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Balancing Fatherhood with Medicine: Dr. Kevin Elliott

For Dr. Kevin Elliott, this Father's Day will mark a poignant time in his life as a dad... This Father's Day will be his oldest daughter's last at home before she leaves for college in the fall. "It is definitely bittersweet," Dr. Elliott says. "I am excited for her to experience college but it is bittersweet."

As that father of two teenage daughters (his younger daughter is 15), Dr. Elliott says he has gone through lots of trial and error as a parent. However, he says he has discovered over time that parenting in a supportive yet hands-off way works best for him and his ex-wife. "We never set expectations or guidelines about grades or performance," Dr. Elliott explains. "We discovered that what worked for us was leading by example – being confident and self-assured in everything we do, including as parents. They see us work hard and enjoy the benefits and so they have learned to work hard toward their goals too. Of course, they've also seen that sometimes you come up short and that's ok too."

Dr. Elliott has done such a good job leading by example that his oldest daughter will attend his alma mater, Tulane University, this fall. "I really enjoyed Tulane and New Orleans so much – going back there is like going back to an old friend. Over the years, my daughter has seen how much I got out of my time there and she's ready to experience that herself now."

Of course, Dr. Elliott says that part of preparing your child to be ready for college and the world beyond is teaching them what they will need to know once they are on their own. "You have to have rules and boundaries with kids, just to ensure that they will have the tools they need to be successful as adults," Dr. Elliott says. "They need to learn how to cook so they can make themselves a meal... They need to know how to clean up after themselves so that they are organized adults... It's all part of preparing them for life."

Dr. Elliott – who is board certified in Obstetrics/Gynecology as well as Gynecologic Oncology – says navigating parenthood has taught him to be more patient and attentive as a doctor. "Just like kids do not come into adulthood with any prior knowledge, so too with my patients – if they just received a cancer diagnosis, this world is new to them. They have no knowledge or experience to draw from and it is up to me to help them navigate their choices and to guide them on this path. It's important to hear their concerns and fears and support them in the best way I can."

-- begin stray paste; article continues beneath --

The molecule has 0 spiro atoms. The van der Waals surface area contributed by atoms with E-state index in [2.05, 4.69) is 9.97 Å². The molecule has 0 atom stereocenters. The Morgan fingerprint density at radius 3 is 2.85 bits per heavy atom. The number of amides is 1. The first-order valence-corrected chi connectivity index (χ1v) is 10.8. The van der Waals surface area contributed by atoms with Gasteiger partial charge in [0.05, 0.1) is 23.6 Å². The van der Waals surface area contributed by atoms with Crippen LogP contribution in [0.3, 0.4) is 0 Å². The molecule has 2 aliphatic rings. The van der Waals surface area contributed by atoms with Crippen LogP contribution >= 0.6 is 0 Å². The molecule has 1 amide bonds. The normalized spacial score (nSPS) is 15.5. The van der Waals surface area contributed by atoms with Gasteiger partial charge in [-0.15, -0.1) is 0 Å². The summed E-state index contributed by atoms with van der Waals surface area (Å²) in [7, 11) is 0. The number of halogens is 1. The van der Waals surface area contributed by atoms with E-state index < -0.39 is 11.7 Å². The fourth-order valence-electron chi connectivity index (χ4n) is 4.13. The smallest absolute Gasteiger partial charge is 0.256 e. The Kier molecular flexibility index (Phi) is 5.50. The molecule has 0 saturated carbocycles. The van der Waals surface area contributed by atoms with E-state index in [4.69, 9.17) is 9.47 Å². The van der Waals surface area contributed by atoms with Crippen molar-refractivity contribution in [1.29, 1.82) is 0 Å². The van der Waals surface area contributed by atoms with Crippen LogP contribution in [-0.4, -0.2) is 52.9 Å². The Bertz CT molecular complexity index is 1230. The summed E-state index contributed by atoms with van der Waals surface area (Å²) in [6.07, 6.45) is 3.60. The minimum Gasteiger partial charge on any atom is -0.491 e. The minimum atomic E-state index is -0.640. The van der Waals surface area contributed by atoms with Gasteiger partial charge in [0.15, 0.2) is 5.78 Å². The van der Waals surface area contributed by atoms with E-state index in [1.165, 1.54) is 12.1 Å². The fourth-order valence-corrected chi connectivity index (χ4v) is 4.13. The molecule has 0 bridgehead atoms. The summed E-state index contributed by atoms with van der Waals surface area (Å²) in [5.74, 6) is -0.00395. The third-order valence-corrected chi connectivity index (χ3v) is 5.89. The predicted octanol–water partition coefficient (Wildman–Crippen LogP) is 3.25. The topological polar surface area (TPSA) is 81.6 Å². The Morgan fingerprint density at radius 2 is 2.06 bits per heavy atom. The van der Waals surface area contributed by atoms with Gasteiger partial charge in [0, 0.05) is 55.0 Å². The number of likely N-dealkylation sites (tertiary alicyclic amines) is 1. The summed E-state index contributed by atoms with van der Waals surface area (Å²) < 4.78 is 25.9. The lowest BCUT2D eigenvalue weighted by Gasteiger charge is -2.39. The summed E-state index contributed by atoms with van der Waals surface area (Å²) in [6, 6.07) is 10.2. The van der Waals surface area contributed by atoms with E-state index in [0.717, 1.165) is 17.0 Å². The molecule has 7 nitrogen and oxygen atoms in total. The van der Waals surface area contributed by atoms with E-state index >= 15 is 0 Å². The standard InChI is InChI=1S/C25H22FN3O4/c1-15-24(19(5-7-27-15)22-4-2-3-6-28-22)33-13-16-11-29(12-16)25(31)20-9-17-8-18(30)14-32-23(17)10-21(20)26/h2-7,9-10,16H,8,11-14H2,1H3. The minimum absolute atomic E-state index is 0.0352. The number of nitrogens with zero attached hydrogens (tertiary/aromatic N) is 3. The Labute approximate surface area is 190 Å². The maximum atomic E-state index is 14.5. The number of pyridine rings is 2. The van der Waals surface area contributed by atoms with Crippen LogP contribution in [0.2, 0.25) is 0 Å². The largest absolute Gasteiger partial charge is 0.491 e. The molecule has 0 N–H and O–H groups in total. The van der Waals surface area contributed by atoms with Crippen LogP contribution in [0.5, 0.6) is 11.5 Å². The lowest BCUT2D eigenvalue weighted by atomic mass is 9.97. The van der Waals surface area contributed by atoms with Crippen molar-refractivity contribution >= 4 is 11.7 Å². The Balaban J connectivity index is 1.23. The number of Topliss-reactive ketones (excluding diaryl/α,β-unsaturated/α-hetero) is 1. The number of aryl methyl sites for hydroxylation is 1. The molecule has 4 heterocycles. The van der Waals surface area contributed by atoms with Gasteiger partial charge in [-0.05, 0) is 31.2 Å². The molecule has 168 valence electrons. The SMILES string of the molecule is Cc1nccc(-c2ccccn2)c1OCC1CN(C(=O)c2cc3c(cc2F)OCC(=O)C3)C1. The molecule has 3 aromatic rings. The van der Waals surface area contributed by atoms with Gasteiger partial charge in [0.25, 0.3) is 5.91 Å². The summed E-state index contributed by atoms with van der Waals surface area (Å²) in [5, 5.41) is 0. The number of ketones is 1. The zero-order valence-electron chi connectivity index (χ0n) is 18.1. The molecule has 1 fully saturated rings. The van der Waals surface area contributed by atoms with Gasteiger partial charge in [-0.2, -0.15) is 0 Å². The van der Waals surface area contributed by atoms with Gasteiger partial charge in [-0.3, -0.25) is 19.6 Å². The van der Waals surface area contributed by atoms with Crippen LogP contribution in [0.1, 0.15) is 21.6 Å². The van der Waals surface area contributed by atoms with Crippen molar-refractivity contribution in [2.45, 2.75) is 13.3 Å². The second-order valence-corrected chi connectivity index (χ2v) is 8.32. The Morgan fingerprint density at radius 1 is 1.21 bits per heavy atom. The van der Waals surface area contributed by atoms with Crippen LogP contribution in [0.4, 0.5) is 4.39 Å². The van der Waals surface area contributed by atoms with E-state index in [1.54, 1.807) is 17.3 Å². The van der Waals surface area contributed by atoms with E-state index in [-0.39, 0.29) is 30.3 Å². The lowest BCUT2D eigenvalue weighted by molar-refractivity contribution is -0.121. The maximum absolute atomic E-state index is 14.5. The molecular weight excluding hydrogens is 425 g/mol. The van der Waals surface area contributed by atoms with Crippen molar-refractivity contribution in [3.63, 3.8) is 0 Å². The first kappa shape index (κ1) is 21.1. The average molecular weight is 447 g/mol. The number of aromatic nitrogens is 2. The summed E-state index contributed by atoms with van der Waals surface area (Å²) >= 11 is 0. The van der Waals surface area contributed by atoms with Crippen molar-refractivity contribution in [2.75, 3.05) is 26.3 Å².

Dr. Elliott's daughters have seen his dedication to his career and to his patients firsthand. "When they were younger, it was difficult because there were outings or events that I would miss or get called away from because of an emergency with a patient. But they learned they were always my top priority, even though my job sometimes needed my immediate attention. I learned to be creative with scheduling meetings very late or very early... getting to the hospital early in the morning so that I could spend the rest of the day with them... All of that helped me balance my job and my kids."

And while his oldest daughter plans to pursue a career in environmental policy, his younger daughter hopes to follow in her father's footsteps and become a doctor. "She has seen the sacrifice and the hard work this job requires, but she has also seen how reaffirming working in medicine has been for me. I absolutely encourage her to pursue that for herself!"

As he looks ahead for both his daughters, Dr. Elliott says he is ready to see what their future will bring. "A few years ago I was not ready... But now – I feel like they are growing up and they are prepared. They have earned their success."

To learn more about Dr. Elliott and his practice, call his office or visit the Dignity Health women's health website.